Mortgage Shopping Worksheet

Similarities And Differences

The following chart summarizes similarities and differences between the two home equity products. In addition, the Home Equity Product Comparison Worksheet included in this mini-lesson can be used to compare costs and features of two home equity products, based on local costs and options available to you.

Home Equity Loan Home Equity Line Of Credit
Lump sum loan amount Flexible spending amounts, options vary with each financial institution
Generally fixed interest rate, some variable rates Generally variable interest rates, fixed
Costs include a credit check, appraisal, recording and application fees and points Costs include a credit check, appraisal, recording and application fees, plus fees such as annual and transaction fees. (usually no points)
Tax deductible interest Tax deductible interest
Fixed time period Flexible time period
Principal is paid down over the life of the loan Variety of borrowing and repayment options
Right of rescission Right of rescission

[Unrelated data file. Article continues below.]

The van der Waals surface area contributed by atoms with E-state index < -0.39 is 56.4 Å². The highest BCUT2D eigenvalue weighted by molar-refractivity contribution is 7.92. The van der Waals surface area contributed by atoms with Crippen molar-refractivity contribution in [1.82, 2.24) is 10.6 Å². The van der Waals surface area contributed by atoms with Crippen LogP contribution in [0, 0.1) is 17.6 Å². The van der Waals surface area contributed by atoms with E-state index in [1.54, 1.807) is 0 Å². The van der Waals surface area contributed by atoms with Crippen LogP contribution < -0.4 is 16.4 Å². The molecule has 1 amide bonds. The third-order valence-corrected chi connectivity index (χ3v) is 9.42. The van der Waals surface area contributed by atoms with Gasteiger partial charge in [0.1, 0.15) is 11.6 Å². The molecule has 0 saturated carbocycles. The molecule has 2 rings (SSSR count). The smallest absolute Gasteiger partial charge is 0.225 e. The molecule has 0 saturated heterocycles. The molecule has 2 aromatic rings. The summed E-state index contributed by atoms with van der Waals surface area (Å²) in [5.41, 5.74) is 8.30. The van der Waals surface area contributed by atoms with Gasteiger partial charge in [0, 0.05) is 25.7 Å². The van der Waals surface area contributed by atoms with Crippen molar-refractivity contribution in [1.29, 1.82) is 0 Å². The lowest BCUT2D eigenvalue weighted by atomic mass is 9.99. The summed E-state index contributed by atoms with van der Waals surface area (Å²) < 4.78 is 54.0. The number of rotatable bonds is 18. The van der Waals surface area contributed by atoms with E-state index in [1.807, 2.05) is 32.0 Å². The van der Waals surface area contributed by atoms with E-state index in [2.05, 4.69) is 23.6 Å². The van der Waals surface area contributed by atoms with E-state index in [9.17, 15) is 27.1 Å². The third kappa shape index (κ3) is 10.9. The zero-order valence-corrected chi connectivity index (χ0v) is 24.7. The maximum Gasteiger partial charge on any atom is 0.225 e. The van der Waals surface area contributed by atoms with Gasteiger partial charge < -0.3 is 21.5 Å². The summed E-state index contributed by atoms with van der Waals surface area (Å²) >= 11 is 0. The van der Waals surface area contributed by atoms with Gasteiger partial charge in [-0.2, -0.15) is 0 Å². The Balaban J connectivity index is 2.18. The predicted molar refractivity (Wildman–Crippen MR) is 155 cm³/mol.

Foreclosure for nonpayment Foreclosure for nonpayment

Tips For Evaluating Home Equity Lines Of Credit

The credit plan should be carefully scrutinized when:

  • Virtually all of the amount of credit is extended at the outset.
  • The loan is non-amortizing or is barely amortizing at the scheduled minimum payments, making the replenishing feature largely illusory.
  • The creditor refinanced a closed-end loan into open-end or open-end into open-end (especially telling if the refinance is performed by the same creditor).
  • The contract contains a prepayment penalty clause.
  • The contract contains a call provision with or without a balloon payment.
  • The contract contains a no draw provision or a term-limited draw provision coupled with a non-amortizing payment period in the contract.
  • There are substantive limitations (usury, other consumer protections, HOEPA) which the creditor can try to evade by calling the credit "open end."

When comparing home equity loan offers, ask:

  • What is the minimum monthly payment?
  • Is there a maximum?